— One of the weird things about reviewing new cars — a bizarre world where you drive a different, brand-new car every week — is that your expectations change so much with each vehicle.
If I drive a $15,000 economy car today after driving a $100,000 luxury car last week, how is that fair? Is the cheap car really bad, or does it just feel bad because I spent seven days sitting in the Taj Mahal?
That's why I try to hit a mental reset button after each vehicle, so
as not to set my expectations too high. After driving a fancy Cadillac
SRX last week, for example, I tried not to expect as much from the
Buick Enclave, a crossover from a brand that traditionally sits lower
than Cadillac's on General Motors' totem pole.
The weird thing? I think I like the Enclave even better than I did the Cadillac. This big Buick has a softer ride than the SRX, which seems fitting in a luxury crossover. If I wanted a sporty ride, I'd pick a sports sedan instead of a bulky, pseudo-sporty crossover.
It's also incredibly practical, with three rows of seats and minivan-like storage options. And unlike some three-row crossovers, it actually has a decent amount of cargo space in back when the third-row seat is in place. That makes it a good car for family road trips.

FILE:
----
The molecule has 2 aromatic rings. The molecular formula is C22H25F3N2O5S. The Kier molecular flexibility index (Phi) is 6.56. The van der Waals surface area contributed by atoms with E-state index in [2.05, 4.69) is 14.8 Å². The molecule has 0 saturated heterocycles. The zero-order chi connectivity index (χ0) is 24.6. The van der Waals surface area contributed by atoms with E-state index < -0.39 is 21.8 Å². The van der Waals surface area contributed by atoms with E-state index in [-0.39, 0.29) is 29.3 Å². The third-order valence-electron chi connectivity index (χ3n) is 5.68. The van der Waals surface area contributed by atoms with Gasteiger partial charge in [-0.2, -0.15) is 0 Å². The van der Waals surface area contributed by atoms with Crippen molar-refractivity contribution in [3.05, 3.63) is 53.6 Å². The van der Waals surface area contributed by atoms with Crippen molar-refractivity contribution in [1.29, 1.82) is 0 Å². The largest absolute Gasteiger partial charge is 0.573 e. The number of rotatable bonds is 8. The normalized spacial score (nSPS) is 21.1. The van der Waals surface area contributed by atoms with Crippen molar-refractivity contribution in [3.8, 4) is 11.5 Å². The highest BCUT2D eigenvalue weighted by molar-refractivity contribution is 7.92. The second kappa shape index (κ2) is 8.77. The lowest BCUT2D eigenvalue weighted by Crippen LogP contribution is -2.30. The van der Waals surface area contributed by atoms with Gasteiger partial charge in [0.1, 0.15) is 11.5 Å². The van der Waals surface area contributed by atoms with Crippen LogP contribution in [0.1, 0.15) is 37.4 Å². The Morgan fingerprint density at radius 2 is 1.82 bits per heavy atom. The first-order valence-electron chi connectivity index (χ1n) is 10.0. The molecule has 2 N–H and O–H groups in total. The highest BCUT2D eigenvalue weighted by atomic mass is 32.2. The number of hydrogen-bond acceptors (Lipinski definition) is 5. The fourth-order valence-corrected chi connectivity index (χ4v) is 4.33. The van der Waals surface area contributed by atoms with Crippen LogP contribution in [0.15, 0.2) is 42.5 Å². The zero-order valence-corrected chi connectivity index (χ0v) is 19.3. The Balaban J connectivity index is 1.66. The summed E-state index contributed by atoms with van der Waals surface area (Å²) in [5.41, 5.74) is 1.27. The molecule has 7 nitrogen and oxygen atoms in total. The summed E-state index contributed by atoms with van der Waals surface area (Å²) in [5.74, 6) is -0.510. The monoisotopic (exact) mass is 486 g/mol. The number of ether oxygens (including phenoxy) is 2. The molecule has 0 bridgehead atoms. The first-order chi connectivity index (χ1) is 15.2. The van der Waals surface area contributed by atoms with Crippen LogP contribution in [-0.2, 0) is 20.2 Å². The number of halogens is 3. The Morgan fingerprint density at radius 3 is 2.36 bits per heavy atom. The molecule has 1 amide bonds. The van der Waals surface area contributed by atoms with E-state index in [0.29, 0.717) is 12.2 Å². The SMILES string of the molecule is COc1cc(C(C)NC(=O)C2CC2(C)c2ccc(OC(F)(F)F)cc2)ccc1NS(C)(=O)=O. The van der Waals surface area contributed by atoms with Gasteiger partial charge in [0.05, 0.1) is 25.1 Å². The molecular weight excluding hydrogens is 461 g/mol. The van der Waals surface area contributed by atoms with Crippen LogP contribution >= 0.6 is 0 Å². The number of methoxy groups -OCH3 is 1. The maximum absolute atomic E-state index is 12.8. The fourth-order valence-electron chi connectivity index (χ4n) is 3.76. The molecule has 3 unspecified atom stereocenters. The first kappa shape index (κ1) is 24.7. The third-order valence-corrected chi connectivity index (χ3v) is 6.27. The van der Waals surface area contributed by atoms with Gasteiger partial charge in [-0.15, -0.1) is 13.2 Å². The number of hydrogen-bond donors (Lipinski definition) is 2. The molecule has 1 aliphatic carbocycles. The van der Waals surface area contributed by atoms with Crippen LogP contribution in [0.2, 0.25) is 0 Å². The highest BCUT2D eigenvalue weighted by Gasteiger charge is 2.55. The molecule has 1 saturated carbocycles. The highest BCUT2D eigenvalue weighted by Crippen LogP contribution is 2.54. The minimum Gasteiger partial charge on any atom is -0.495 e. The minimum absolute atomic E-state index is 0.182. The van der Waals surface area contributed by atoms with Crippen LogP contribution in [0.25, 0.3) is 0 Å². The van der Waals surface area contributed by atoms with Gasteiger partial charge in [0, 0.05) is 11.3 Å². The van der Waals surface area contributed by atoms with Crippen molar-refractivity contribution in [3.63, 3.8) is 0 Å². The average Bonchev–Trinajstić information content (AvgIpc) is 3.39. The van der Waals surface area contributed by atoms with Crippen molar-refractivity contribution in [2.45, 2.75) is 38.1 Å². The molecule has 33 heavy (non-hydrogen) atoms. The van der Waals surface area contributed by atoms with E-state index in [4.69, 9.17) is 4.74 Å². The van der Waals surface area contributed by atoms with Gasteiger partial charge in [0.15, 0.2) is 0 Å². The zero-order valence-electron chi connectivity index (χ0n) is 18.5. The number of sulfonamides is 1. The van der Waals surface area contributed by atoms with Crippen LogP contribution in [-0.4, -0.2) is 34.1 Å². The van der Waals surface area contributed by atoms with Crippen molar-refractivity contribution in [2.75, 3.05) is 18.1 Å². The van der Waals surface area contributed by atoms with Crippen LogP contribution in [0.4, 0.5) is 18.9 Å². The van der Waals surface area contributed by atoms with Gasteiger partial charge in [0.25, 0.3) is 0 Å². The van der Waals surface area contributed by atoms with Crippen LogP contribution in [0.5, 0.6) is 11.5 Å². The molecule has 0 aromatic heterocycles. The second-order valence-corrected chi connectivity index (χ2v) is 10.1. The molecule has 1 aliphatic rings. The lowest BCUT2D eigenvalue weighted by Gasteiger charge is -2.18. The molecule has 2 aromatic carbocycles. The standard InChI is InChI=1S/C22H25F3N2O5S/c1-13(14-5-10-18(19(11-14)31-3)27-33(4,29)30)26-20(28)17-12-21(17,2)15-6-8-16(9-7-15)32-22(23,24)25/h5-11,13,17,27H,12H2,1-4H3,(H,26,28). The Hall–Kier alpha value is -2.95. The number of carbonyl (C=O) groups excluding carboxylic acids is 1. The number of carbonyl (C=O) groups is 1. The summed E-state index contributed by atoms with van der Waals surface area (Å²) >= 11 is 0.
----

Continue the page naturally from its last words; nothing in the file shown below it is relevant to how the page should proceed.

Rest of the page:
If you're cross-shopping with the Cadillac — and with a fully loaded
price in the $50,000 range for the Enclave, you easily could — the one
area the Caddy wins is in technology. The Enclave lacks the "gee whiz"
appeal of the SRX's fancy new CUE digital interface, opting instead
for more traditional buttons and radio dials. But in terms of the
interior trim, the Buick definitely has Cadillac-level quality.
Gentle lights sweep around the cabin, from the back seats all the wayacross the dash, something that gives it an elegant, spaceship look at night unlike anything else on the road. The materials are top-notch, too, with soft leather seats and classy stitching on the dash and door trim.
Buick made a long list of improvements to the Enclave for 2013. It's
not an all-new design, but it comes close with freshened exterior
styling, a new instrument panel and interior lighting, an updated
six-speed automatic transmission, new suspension design and more
The end result is a luxury vehicle that rivals some of the best crossovers in the world, including the category's standard bearer, the Lexus RX. If your idea of a Buick crossover is built around the old Rendezvous, you'll be in for a shock.
Pricing starts at $39,340 for the base front-wheel-drive Enclave andranges up to $48,520 for the Premium Group package with all-wheel drive.
Derek Price is an automotive columnist for CNHI News Service. Contact him at firstname.lastname@example.org.
X x x x x
What was tested?
2013 Buick Enclave FWD Premium Group ($45,625). Options: Rear-seat
entertainment system ($1,445), power sunroof ($1,400). Price as tested
(including $825 destination charge): $49,295
Why buy it?
It's a spectacular luxury crossover with three rows of seating, a
quality cabin and smooth, silent highway ride.
The soft ride won't appeal to people who like their crossovers sporty,
and its traditional cabin doesn't have the high-tech wow factor of